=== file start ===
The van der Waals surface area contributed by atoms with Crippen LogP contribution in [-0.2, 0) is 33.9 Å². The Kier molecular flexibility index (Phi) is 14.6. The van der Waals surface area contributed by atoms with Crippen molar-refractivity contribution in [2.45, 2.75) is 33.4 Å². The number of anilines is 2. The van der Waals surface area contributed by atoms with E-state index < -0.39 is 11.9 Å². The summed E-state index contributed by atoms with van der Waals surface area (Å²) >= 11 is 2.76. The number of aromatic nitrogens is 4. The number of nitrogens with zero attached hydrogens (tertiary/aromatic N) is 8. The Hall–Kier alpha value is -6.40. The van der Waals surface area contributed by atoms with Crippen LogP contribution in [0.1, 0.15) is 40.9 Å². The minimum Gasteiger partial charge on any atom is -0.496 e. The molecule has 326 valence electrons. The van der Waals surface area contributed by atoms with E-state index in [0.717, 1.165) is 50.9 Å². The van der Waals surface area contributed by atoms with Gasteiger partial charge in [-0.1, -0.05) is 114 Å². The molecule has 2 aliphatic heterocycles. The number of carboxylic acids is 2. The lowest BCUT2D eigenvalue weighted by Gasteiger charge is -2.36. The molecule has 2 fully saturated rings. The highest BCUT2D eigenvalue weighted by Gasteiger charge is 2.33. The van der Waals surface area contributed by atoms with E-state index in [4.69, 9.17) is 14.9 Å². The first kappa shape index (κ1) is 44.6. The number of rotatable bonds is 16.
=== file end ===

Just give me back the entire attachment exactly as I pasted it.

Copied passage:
The van der Waals surface area contributed by atoms with Crippen LogP contribution in [-0.2, 0) is 33.9 Å². The Kier molecular flexibility index (Phi) is 14.6. The van der Waals surface area contributed by atoms with Crippen molar-refractivity contribution in [2.45, 2.75) is 33.4 Å². The number of anilines is 2. The van der Waals surface area contributed by atoms with E-state index < -0.39 is 11.9 Å². The summed E-state index contributed by atoms with van der Waals surface area (Å²) >= 11 is 2.76. The number of aromatic nitrogens is 4. The number of nitrogens with zero attached hydrogens (tertiary/aromatic N) is 8. The Hall–Kier alpha value is -6.40. The van der Waals surface area contributed by atoms with Crippen LogP contribution in [0.1, 0.15) is 40.9 Å². The minimum Gasteiger partial charge on any atom is -0.496 e. The molecule has 326 valence electrons. The van der Waals surface area contributed by atoms with E-state index in [0.717, 1.165) is 50.9 Å². The van der Waals surface area contributed by atoms with Gasteiger partial charge in [-0.1, -0.05) is 114 Å². The molecule has 2 aliphatic heterocycles. The number of carboxylic acids is 2. The lowest BCUT2D eigenvalue weighted by Gasteiger charge is -2.36. The molecule has 2 fully saturated rings. The highest BCUT2D eigenvalue weighted by Gasteiger charge is 2.33. The van der Waals surface area contributed by atoms with E-state index in [4.69, 9.17) is 14.9 Å². The first kappa shape index (κ1) is 44.6. The number of rotatable bonds is 16.